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ACLU homeless ordinance accepted by Seattle council

The Seattle City Council moved forward on a homeless ordinance drafted by outside influences on Tuesday. It could lead to a stark change in how the city handles the many homeless encampments in town.

ACLU, Columbia Legal Services draft homeless ordinance

The council’s action Tuesday was not an approval of the homeless ordinance, which was introduced by council member Mike O’Brien and drafted by the ACLU and Columbia Legal Services. It is sponsored by council members Rob Johnson, Lisa Herbold, and Kshama Sawant. The council voted in favor of taking in the proposed legislation and running it through its committees. The proposal will now go to council member Sally Bagshaw’s Human Services and Public Health Committee, which will discuss and modify the ordinance.

The ordinance creates a framework for how homeless encampments will be allowed or removed from city property. Critics argue that the ordinance will allow camping on public land throughout the city, making homeless encampments legal. Others say it will strike a balance between compassion and a solution to the crisis.

Council accepts homeless ordinance

The main message from council members in favor of the ordinance was that the city needs a solid, codified approach to the controversial homeless encampments on various public properties throughout Seattle. They hope that this will start a discussion, and result in a policy to guide officials on homeless encampments.

But council member Tim Burgess argues that this is the wrong start. He was the only one to vote against considering the ACLU’s ordinance.

In August, Burgess authored an opinion column in The Seattle Times, calling for a new city response to homeless issues.

“I don’t believe this ordinance is that better response,” Burgess said. “The proposed ordinance is not the balanced approach the people of Seattle deserve – an approach that carefully weighs compassion with our health and safety obligations. This ordinance tips that balance away from public health and safety responsibilities we in city government hold.”

Burgess argued that the homeless ordinance would establish a new right to camp on public property in Seattle and that it is not consistent with best practices in other cities.

Council member Bruce Harrell said that he could not support the homeless ordinance in its current form, but voted to move it forward in order to push the city toward creating a policy for the issue.

Council member Lisa Herbold said that the city’s approach to sweeping encampments isn’t working and that people return to campsites afterward. She said the bill is not perfect but wants to make changes in order for it to pass.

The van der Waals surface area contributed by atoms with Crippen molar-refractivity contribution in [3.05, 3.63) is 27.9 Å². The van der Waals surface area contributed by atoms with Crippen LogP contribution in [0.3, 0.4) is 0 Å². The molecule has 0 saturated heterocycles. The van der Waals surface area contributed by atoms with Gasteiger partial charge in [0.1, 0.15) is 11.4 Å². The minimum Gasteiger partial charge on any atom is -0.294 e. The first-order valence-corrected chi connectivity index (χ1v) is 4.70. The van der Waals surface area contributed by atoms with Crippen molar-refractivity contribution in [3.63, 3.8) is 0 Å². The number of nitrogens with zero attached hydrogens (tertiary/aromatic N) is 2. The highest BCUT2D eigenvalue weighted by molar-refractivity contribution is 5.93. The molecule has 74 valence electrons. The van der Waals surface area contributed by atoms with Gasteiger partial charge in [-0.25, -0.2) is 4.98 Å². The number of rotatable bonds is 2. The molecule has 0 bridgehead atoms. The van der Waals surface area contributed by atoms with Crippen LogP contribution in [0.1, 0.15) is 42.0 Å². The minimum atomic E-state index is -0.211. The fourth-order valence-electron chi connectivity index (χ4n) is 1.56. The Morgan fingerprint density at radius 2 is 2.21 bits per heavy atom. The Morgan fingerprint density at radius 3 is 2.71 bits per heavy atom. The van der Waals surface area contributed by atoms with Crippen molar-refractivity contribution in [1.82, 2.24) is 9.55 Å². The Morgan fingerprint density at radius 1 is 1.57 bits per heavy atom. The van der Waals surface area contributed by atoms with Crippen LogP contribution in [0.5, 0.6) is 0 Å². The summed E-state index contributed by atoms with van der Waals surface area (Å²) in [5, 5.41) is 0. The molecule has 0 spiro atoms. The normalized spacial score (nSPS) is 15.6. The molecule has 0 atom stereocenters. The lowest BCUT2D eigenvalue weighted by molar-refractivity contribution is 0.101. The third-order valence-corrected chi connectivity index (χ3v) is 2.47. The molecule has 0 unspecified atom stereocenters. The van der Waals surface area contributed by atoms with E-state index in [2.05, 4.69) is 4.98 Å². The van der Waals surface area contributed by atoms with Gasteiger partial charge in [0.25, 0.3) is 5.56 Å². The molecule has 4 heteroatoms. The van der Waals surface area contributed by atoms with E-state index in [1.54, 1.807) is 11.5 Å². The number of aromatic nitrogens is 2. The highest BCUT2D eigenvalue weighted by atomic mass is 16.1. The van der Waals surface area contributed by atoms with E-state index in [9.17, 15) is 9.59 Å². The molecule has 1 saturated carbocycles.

Bagshaw, whose committee will consider the homeless ordinance, had a similar sentiment.

“I was concerned and continue to be concerned about a number of things presented in the legislation that ACLU and Columbia Legal Services gave to us,” Bagshaw said. “All in all, what I want to be able to do is make sure people are safe and that our community comes together on an approach on how we are going to solve this problem.”

What does Seattle think?

The council chamber was divided over the issue of the homeless ordinance but was dominated by neighborhood and business interests that begged the council not to pass the ordinance. But others pleaded with officials to consider it, arguing that homeless individuals have nowhere else to go, and the sweeps hinder their ability to move out of homelessness.

Voices from the International District were dominant among that camp, asking the council not to allow encampments to grow and become permanent. They cited the trash amassing on their streets; the safety concerns of seniors who repeatedly encounter panhandlers; drug use; and neighborhood sidewalks being used as a bathroom.

Ballard business representatives also spoke, asking that the council not approve the ordinance, citing the encampments that have hurt their businesses and threatened the safety of employees.

Others objected to the fact that the ordinance was created by private-interest groups and is still being considered by elected officials.

What does the city think?

An Aug. 31 memo from various city departments to the city council also pleads with the council not to pass the ALCU homeless ordinance, collectively saying they are “deeply concerned” by it.

We are deeply concerned about the potential impacts of the proposed legislation … The proposed legislation does not strike the right balance and would authorize camping throughout the City of Seattle. The practical impact of the legislation would be dramatic …”

The departments argue that the homeless ordinance would allow tents to stay on school property, interfere with transit and encourage conditions that foster criminal activity. It also notes that the ordinance would cost the city millions of dollars to implement.

The memo was a message from multiple city departments, including: Finance and Administrative Services Department; the Seattle Police Department; Human Services Department; Seattle Department of Parks and Recreation; Seattle Department of Transportation; and the City Budget Office.

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